In an embodiment, detector 18 may be configured to detect the intensity of light at the RED and IR wavelengths. Alternatively, each sensor in the array may be configured to detect an intensity of a single wavelength. In operation, light may enter detector 18 after passing through the patient's tissue 40. Detector 18 may convert the intensity of the received light into an electrical signal. The light intensity is directly related to the absorbance and/or reflectance of light in the tissue 40. That is, when more light at a certain wavelength is absorbed or reflected, less light of that wavelength is received from the tissue by the detector 18. After converting the received light to an electrical signal, detector 18 may send the signal to monitor 14, where physiological parameters may be calculated based on the absorption of the RED and IR wavelengths in the patient's tissue 40.

In an embodiment, encoder 42 may contain information about sensor 12, such as what type of sensor it is (e.g., whether the sensor is intended for placement on a forehead or digit) and the wavelength or wavelengths of light emitted by emitter 16. This information may be used by monitor 14 to select appropriate algorithms, lookup tables and/or calibration coefficients stored in monitor 14 for calculating the patient's physiological parameters.

Encoder 42 may contain information specific to patient 40, such as, for example, the patient's age, weight, and diagnosis. This information may allow monitor 14 to determine, for example, patient-specific threshold ranges in which the patient's physiological parameter measurements should fall and to enable or disable additional physiological parameter algorithms. Encoder 42 may, for instance, be a coded resistor which stores values corresponding to the type of sensor 12 or the type of each sensor in the sensor array, the wavelengths of light emitted by emitter 16 on each sensor of the sensor array, and/or the patient's characteristics. In another embodiment, encoder 42 may include a memory on which one or more of the following information may be stored for communication to monitor 14: the type of the sensor 12; the wavelengths of light emitted by emitter 16; the particular wavelength each sensor in the sensor array is monitoring; a signal threshold for each sensor in the sensor array; any other suitable information; or any combination thereof.

In an embodiment, signals from detector 18 and encoder 42 may be transmitted to monitor 14. In the embodiment shown, monitor 14 may include a general-purpose microprocessor 48 connected to an internal bus 50. Microprocessor 48 may be adapted to execute software, which may include an operating system and one or more applications, as part of performing the functions described herein. Also connected to bus 50 may be a read-only memory (ROM) 52, a random access memory (RAM) 54, user inputs 56, display 20, and speaker 22.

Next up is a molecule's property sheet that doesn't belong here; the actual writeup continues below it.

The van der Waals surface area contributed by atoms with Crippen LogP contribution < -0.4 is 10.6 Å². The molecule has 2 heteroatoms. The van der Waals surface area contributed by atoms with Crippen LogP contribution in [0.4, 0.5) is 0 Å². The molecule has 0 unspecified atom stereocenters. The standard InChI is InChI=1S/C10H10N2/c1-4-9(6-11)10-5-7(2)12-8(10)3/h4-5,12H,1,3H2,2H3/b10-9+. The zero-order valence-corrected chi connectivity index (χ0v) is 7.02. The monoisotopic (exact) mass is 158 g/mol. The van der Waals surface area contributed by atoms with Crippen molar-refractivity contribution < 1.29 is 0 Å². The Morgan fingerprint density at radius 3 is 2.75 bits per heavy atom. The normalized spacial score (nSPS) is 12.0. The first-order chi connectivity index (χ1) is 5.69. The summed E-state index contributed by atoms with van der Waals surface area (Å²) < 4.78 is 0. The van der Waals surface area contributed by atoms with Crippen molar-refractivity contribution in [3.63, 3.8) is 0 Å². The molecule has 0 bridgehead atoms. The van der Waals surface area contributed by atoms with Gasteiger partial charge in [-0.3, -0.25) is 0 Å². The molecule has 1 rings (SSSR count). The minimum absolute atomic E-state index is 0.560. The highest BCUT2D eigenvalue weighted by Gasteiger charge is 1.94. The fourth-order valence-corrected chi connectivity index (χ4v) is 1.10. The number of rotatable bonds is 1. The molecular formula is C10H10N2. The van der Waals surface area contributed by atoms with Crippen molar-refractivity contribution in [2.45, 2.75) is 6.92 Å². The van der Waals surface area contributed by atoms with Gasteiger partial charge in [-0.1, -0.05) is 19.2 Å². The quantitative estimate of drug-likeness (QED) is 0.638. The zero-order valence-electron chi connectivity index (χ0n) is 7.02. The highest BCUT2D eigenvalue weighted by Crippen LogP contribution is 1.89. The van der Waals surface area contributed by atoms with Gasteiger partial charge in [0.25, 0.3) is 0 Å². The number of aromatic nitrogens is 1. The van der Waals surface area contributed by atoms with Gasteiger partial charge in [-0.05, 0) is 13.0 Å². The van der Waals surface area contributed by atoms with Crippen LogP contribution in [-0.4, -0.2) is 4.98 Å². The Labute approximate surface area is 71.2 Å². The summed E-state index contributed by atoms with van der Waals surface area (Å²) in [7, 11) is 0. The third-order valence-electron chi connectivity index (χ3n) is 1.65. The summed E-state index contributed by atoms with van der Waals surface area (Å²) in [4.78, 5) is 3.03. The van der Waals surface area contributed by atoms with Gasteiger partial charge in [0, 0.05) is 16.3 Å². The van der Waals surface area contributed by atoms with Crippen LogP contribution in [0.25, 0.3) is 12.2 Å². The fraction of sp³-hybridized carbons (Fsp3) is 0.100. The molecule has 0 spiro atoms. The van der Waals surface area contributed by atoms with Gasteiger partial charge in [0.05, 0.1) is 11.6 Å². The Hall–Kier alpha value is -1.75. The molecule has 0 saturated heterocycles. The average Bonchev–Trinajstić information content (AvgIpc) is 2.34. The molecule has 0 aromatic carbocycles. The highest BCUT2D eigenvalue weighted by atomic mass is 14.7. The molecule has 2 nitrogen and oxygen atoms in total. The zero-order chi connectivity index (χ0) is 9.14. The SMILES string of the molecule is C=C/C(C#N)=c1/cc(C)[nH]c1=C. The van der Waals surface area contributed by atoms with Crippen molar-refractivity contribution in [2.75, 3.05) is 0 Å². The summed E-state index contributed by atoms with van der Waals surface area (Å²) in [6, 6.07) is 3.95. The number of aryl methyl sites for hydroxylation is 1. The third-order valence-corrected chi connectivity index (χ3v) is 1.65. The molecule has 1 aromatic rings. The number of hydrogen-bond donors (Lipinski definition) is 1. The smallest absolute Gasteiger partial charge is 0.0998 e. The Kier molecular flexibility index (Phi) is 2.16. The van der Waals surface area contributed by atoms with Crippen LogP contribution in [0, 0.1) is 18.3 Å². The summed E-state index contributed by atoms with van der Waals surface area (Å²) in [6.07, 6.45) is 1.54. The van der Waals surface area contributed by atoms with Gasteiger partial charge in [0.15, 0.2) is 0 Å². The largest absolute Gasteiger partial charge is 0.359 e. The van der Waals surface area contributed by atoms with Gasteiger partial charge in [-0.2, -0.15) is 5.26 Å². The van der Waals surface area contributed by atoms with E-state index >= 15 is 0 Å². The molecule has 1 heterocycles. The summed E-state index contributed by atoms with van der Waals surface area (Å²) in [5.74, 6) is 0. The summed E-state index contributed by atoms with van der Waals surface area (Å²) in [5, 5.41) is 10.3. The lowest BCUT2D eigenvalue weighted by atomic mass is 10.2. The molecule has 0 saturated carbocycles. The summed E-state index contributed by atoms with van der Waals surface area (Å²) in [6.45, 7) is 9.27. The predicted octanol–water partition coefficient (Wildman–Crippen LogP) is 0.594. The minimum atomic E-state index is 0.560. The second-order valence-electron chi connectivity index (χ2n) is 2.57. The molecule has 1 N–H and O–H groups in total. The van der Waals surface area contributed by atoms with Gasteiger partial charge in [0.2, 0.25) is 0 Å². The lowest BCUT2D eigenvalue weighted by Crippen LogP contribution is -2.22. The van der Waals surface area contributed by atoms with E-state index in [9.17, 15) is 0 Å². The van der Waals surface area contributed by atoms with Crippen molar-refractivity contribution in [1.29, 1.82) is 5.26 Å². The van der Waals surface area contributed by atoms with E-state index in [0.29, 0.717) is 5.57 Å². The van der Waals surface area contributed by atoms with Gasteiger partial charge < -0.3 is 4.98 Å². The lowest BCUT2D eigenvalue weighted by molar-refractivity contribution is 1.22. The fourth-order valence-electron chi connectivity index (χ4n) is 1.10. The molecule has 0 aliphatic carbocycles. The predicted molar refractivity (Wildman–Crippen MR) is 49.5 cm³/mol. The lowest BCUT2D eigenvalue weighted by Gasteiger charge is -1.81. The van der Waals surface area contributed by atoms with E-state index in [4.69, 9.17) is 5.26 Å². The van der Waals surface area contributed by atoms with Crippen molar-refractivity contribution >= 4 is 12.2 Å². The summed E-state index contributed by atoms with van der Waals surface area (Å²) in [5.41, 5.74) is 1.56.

RAM 54 and ROM 52 are illustrated by way of example, and not limitation. Any suitable computer-readable media may be used in the system for data storage. Computer-readable media are capable of storing information that can be interpreted by microprocessor 48. This information may be data or may take the form of computer-executable instructions, such as software applications, that cause the microprocessor to perform certain functions and/or computer-implemented methods. Depending on the embodiment, such computer-readable media may include computer storage media and communication media. Computer storage media may include volatile and non-volatile, removable and non-removable media implemented in any method or technology for storage of information such as computer-readable instructions, data structures, program modules or other data. Computer storage media may include, but is not limited to, RAM, ROM, EPROM, EEPROM, flash memory or other solid state memory technology, CD-ROM, DVD, or other optical storage, magnetic cassettes, magnetic tape, magnetic disk storage or other magnetic storage devices, or any other medium which can be used to store the desired information and which can be accessed by components of the system.

In the embodiment shown, a time processing unit (TPU) 58 may provide timing control signals to a light drive circuitry 60, which may control when emitter 16 is illuminated and multiplexed timing for the RED LED 44 and the IR LED 46. TPU 58 may also control the gating-in of signals from detector 18 through an amplifier 62 and a switching circuit 64. These signals are sampled at the proper time, depending upon which light source is illuminated. The received signal from detector 18 may be passed through an amplifier 66, a low pass filter 68, and an analog-to-digital converter 70. The digital data may then be stored in a queued serial module (QSM) 72 (or buffer) for later downloading to RAM 54 as QSM 72 fills up. In one embodiment, there may be multiple separate parallel paths having amplifier 66, filter 68, and A/D converter 70 for multiple light wavelengths or spectra received.

In an embodiment, microprocessor 48 may determine the patient's physiological parameters, such as effort, SpO2, and pulse rate, using various algorithms and/or look-up tables based on the value of the received signals and/or data corresponding to the light received by detector 18. Signals corresponding to information about patient 40, and particularly about the intensity of light emanating from a patient's tissue over time, may be transmitted from encoder 42 to a decoder 74. These signals may include, for example, encoded information relating to patient characteristics. Decoder 74 may translate these signals to enable the microprocessor to determine the thresholds based on algorithms or look-up tables stored in ROM 52. User inputs 56 may be used to enter information about the patient, such as age, weight, height, diagnosis, medications, treatments, and so forth. In an embodiment, display 20 may exhibit a list of values which may generally apply to the patient, such as, for example, age ranges or medication families, which the user may select using user inputs 56.